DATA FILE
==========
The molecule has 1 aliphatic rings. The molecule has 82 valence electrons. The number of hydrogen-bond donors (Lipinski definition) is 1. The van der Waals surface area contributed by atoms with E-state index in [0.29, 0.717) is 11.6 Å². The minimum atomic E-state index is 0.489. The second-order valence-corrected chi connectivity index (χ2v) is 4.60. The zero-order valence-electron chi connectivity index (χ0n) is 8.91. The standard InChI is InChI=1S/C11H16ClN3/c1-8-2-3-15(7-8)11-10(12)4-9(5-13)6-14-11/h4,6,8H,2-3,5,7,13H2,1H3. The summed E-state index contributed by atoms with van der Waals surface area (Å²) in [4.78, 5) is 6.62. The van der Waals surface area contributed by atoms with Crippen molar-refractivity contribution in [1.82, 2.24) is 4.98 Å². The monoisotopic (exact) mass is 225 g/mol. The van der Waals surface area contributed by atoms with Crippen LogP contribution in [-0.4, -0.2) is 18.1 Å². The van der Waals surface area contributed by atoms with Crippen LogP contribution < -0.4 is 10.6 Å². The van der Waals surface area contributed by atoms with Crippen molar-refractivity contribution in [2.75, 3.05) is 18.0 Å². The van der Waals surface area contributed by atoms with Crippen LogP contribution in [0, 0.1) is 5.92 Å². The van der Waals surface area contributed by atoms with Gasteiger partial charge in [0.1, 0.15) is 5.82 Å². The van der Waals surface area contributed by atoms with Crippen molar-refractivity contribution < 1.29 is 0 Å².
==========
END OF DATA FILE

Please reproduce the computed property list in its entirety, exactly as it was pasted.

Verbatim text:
The molecule has 1 aliphatic rings. The molecule has 82 valence electrons. The number of hydrogen-bond donors (Lipinski definition) is 1. The van der Waals surface area contributed by atoms with E-state index in [0.29, 0.717) is 11.6 Å². The minimum atomic E-state index is 0.489. The second-order valence-corrected chi connectivity index (χ2v) is 4.60. The zero-order valence-electron chi connectivity index (χ0n) is 8.91. The standard InChI is InChI=1S/C11H16ClN3/c1-8-2-3-15(7-8)11-10(12)4-9(5-13)6-14-11/h4,6,8H,2-3,5,7,13H2,1H3. The summed E-state index contributed by atoms with van der Waals surface area (Å²) in [4.78, 5) is 6.62. The van der Waals surface area contributed by atoms with Crippen molar-refractivity contribution in [1.82, 2.24) is 4.98 Å². The monoisotopic (exact) mass is 225 g/mol. The van der Waals surface area contributed by atoms with Crippen LogP contribution in [-0.4, -0.2) is 18.1 Å². The van der Waals surface area contributed by atoms with Crippen LogP contribution < -0.4 is 10.6 Å². The van der Waals surface area contributed by atoms with Crippen molar-refractivity contribution in [2.75, 3.05) is 18.0 Å². The van der Waals surface area contributed by atoms with Crippen LogP contribution in [0, 0.1) is 5.92 Å². The van der Waals surface area contributed by atoms with Gasteiger partial charge in [0.1, 0.15) is 5.82 Å². The van der Waals surface area contributed by atoms with Crippen molar-refractivity contribution < 1.29 is 0 Å².